I had a wonderful teacher in elementary school, and luckily I had him for 2 grades. He was my teacher for grade 5 and 7. This was a critical time for me, it was between grades 5-8 when my depression started and grew rapidly due mostly to bullying and general low self-worth.
Mr. S, you may never know how much of an impact you made on my life and likely many more of your students. You had a way of making students feel like they are smart and capable. You were a teacher that any student felt comfortable talking to. It was easy to respect you, without you having to be the “scary mean teacher” that some of the other teachers seemed to think they needed to be to be respected.
Being the quiet and shy student that I was, I rarely put my hand up to answer a question or participate in speaking out loud for any reason. I was always worried about being made fun of if I gave the wrong answer or just fumbled with my words. For some reason, with you, I felt a little more comfortable answering questions because I just wanted you to know that I knew the answers. You called on me a lot of the times that I had my hand up, probably because it wasn’t that often. When I would give a correct answer, you gave a little praise while telling me that is correct, which you did with other students in the class as well.
I remember a few very specific moments with you that I think about now and then. They were moments that made me feel smart and worthy and built up my self-confidence.
One day in grade 5, we were asked to pick a partner, and I chose my best friend at the time. One partner was to go into the hall and wait, while the other partner was inside being given instructions. I was out in the hall. When the half of us came back to the room, we were told that we were going to stand up and in front of the class, and you and your partner would speak. Yikes! The exercise was that the partner who received instructions was going to try to convince you to do something “bad” and you had to handle the peer pressure. So my partner was trying to convince me to try a cigarette. They said things about how it’s so cool, and how you’ll fit in with the popular crowd, blah blah blah. Easy enough exercise, we all knew that we had to say no, but it was about learning and practicing being asked in a pressuring way. I was a brick wall. I leaned against the wall and had my arms crossed, and just kept saying no. When she said I must be chicken for not trying it, I said I just don’t want to and don’t have to. I said I don’t care when she said it would make me cool.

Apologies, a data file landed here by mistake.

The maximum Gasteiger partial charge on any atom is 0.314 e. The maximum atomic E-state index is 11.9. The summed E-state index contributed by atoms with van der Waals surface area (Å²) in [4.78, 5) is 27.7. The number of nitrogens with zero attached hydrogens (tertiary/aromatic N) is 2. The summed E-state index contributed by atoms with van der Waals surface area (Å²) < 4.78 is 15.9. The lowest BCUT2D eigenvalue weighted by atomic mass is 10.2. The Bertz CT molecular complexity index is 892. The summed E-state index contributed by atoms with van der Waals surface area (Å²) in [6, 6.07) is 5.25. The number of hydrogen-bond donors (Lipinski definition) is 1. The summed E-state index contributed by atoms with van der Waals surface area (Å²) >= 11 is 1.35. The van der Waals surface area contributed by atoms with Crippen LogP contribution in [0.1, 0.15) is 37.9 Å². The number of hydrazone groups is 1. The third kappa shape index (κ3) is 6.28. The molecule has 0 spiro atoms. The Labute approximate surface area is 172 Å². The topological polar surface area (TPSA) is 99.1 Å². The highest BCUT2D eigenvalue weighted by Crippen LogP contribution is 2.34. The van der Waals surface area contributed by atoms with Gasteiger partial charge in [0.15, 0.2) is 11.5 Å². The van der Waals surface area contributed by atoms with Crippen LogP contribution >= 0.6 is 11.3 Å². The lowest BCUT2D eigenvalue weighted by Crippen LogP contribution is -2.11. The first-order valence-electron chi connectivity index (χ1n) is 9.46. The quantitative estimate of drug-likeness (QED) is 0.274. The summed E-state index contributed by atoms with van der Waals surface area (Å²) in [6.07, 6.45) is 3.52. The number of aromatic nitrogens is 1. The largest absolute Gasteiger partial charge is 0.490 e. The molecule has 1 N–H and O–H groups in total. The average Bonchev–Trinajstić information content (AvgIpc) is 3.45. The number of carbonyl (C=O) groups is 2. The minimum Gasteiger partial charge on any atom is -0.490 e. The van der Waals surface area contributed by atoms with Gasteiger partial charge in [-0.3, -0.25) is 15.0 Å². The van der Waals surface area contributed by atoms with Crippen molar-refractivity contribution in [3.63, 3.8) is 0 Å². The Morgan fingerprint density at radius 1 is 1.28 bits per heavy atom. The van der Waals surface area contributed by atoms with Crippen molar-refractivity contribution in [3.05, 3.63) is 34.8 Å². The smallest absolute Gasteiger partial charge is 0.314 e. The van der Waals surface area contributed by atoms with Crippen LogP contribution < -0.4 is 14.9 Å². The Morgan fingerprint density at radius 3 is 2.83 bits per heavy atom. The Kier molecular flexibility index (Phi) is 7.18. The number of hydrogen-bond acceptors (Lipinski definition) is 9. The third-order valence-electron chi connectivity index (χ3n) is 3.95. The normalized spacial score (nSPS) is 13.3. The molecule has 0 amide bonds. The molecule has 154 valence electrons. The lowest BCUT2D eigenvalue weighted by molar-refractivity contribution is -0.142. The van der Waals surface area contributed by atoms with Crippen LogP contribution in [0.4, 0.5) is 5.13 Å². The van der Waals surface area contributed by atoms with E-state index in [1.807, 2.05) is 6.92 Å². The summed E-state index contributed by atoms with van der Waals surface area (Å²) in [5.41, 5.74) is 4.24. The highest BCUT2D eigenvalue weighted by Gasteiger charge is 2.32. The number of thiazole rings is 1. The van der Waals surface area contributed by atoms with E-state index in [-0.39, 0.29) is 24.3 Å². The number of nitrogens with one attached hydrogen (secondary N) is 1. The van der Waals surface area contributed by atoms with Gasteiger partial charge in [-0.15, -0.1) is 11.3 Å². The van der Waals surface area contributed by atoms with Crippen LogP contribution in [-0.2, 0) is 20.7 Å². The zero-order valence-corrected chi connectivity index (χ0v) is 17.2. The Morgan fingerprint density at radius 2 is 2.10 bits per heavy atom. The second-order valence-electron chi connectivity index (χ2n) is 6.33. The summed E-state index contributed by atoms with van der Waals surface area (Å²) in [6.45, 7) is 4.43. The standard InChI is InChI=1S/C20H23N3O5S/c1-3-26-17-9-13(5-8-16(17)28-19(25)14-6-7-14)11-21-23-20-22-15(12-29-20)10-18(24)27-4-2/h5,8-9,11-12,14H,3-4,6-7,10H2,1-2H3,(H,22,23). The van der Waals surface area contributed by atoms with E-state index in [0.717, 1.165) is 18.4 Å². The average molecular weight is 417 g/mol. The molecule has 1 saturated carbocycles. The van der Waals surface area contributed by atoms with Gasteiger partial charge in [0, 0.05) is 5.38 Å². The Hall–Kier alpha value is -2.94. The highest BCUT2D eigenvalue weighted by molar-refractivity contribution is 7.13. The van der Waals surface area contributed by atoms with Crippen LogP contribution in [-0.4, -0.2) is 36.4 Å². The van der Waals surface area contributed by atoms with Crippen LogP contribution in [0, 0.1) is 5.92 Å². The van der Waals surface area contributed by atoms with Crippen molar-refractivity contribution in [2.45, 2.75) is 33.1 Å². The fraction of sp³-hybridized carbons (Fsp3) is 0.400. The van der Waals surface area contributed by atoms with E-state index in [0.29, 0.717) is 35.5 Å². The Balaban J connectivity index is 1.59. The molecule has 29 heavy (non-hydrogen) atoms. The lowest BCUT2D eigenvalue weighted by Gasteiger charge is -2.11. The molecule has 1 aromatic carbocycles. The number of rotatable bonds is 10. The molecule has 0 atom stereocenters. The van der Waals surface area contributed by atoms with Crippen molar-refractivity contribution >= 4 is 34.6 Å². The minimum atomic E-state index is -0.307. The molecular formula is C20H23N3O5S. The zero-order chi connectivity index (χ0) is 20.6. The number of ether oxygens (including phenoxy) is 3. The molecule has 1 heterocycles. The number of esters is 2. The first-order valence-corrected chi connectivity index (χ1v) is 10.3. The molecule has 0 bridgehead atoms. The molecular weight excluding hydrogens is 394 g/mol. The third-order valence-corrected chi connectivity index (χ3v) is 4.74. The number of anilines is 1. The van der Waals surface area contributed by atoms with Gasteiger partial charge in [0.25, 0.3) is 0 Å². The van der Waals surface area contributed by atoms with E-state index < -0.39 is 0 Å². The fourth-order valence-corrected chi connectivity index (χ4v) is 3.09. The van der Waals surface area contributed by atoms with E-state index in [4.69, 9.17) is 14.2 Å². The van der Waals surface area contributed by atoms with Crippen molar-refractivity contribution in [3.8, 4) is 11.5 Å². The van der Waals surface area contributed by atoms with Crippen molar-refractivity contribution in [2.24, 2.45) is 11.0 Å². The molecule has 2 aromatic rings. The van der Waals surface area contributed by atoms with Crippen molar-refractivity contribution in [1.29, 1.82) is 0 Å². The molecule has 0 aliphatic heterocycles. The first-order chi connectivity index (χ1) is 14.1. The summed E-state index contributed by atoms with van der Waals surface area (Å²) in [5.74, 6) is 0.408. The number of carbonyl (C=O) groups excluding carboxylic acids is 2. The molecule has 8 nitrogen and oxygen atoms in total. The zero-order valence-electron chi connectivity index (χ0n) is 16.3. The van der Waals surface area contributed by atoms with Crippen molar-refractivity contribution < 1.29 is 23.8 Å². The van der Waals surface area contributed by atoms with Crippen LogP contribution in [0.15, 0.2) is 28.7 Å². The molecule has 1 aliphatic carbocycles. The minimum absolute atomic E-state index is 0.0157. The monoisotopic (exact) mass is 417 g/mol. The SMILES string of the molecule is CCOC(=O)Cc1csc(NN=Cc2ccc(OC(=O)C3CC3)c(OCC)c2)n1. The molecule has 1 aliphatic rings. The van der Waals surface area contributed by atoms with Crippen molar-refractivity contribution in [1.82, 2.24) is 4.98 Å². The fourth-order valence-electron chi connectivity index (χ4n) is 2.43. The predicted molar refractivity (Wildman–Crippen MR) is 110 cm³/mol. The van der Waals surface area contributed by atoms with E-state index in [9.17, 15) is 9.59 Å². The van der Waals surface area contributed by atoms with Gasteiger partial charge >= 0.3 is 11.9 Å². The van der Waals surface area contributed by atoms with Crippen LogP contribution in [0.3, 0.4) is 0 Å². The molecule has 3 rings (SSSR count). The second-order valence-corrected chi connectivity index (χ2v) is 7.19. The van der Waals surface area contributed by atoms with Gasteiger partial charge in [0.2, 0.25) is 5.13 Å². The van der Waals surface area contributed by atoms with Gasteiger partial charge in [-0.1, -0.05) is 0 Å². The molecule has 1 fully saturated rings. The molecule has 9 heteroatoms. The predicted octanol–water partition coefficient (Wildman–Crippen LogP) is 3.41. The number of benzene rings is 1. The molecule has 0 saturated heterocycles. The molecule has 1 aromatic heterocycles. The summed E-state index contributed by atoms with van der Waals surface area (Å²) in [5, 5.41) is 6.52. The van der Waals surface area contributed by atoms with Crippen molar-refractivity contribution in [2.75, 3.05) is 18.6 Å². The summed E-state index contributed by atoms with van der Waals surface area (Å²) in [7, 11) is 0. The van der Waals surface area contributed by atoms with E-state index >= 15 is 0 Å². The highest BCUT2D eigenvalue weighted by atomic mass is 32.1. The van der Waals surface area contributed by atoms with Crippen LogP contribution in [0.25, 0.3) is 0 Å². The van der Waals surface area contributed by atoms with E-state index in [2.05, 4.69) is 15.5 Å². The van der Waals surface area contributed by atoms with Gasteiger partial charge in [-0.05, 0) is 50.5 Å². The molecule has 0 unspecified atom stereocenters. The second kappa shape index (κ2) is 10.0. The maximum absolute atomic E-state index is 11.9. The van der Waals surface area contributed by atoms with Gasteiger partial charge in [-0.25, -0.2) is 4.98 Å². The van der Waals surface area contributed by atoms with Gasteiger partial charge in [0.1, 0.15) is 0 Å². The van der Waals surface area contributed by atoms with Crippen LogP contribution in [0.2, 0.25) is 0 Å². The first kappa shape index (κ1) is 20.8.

Well, after we went through the entire class, Mr. S, you spoke a bit about what we did and mentioned a few of the things that were said that you really liked for responses. Then you began speaking about one student. You said this student didn’t just say no with their words, but with their body language as well. I wondered which person you were talking about, not even considering that I could possibly be the “stand out” student in this exercise. You described the body language and explained the importance of it, especially when trying to say no to something. You said this student told their partner they have no interest in anything they are saying. And then you said my name. Everyone kinda looked at me. I was a little surprised, but when I thought about it, I realized I was doing what you were saying. And I felt good about it.
One of my best subjects was math in grade 7. You often commented about my abilities in the subject. One day comes to mind here. We were learning “order of operations” or “bedmas” and you gave the class a worksheet with a bunch of equations to work on, and told us to come to hand it in when we finish it so you could mark it. You also told us we can come up to you with any questions.
I finished the sheet and felt confident that I did well. I went to bring it to you and joined in the lineup of about 5 students waiting to talk to you with their sheets. I figured some were asking questions, and some were handing it in for marking. When I got to the front, you told me I was the first one who finished. I was surprised because a lot of students had come up to you before me, but I guess they were all questions. As you went through and checked each one, giving checkmarks, you said: “this was too easy for you wasn’t it?” I can’t even explain to you how amazing this made me feel. After marking it perfect, you wrote a comment that said: “You know O.O.O!”
I could go on. Those were my most vivid memories. They say that people will forget the things you say, but will remember the way you made them feel. And you made me feel like I was worth it, and that I could accomplish anything I want, and I cannot thank you enough.